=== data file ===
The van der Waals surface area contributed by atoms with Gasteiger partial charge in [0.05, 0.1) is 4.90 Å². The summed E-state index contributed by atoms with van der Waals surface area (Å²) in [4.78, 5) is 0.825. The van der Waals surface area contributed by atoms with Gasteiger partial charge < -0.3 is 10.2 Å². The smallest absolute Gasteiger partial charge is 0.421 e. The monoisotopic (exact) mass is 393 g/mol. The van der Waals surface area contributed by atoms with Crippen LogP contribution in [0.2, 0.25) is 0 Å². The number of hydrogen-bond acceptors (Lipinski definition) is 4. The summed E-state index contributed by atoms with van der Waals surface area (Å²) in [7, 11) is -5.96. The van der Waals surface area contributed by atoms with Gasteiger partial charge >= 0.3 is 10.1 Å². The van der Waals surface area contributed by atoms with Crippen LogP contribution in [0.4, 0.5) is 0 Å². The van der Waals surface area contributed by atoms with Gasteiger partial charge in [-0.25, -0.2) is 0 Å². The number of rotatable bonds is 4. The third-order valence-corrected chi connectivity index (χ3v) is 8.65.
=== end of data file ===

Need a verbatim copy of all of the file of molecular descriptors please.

The van der Waals surface area contributed by atoms with Gasteiger partial charge in [0.05, 0.1) is 4.90 Å². The summed E-state index contributed by atoms with van der Waals surface area (Å²) in [4.78, 5) is 0.825. The van der Waals surface area contributed by atoms with Gasteiger partial charge < -0.3 is 10.2 Å². The smallest absolute Gasteiger partial charge is 0.421 e. The monoisotopic (exact) mass is 393 g/mol. The van der Waals surface area contributed by atoms with Crippen LogP contribution in [0.2, 0.25) is 0 Å². The number of hydrogen-bond acceptors (Lipinski definition) is 4. The summed E-state index contributed by atoms with van der Waals surface area (Å²) in [7, 11) is -5.96. The van der Waals surface area contributed by atoms with Gasteiger partial charge >= 0.3 is 10.1 Å². The van der Waals surface area contributed by atoms with Crippen LogP contribution in [0.4, 0.5) is 0 Å². The van der Waals surface area contributed by atoms with Gasteiger partial charge in [-0.25, -0.2) is 0 Å². The number of rotatable bonds is 4. The third-order valence-corrected chi connectivity index (χ3v) is 8.65.